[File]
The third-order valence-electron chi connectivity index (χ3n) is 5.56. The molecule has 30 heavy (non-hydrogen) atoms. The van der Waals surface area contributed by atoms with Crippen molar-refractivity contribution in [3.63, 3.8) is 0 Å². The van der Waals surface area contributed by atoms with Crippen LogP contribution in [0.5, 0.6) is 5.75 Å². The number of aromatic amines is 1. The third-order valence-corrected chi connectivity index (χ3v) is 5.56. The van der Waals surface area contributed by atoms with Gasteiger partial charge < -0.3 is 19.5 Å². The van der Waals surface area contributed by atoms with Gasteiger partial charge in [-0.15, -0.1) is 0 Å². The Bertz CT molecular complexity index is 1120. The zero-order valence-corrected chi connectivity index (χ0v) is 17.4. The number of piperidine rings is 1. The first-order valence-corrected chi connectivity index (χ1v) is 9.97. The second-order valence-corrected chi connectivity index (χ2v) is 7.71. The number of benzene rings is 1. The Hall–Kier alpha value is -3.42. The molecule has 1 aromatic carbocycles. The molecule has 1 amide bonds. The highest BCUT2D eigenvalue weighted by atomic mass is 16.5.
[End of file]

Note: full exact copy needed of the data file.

The third-order valence-electron chi connectivity index (χ3n) is 5.56. The molecule has 30 heavy (non-hydrogen) atoms. The van der Waals surface area contributed by atoms with Crippen molar-refractivity contribution in [3.63, 3.8) is 0 Å². The van der Waals surface area contributed by atoms with Crippen LogP contribution in [0.5, 0.6) is 5.75 Å². The number of aromatic amines is 1. The third-order valence-corrected chi connectivity index (χ3v) is 5.56. The van der Waals surface area contributed by atoms with Gasteiger partial charge < -0.3 is 19.5 Å². The van der Waals surface area contributed by atoms with Gasteiger partial charge in [-0.15, -0.1) is 0 Å². The Bertz CT molecular complexity index is 1120. The zero-order valence-corrected chi connectivity index (χ0v) is 17.4. The number of piperidine rings is 1. The first-order valence-corrected chi connectivity index (χ1v) is 9.97. The second-order valence-corrected chi connectivity index (χ2v) is 7.71. The number of benzene rings is 1. The Hall–Kier alpha value is -3.42. The molecule has 1 aromatic carbocycles. The molecule has 1 amide bonds. The highest BCUT2D eigenvalue weighted by atomic mass is 16.5.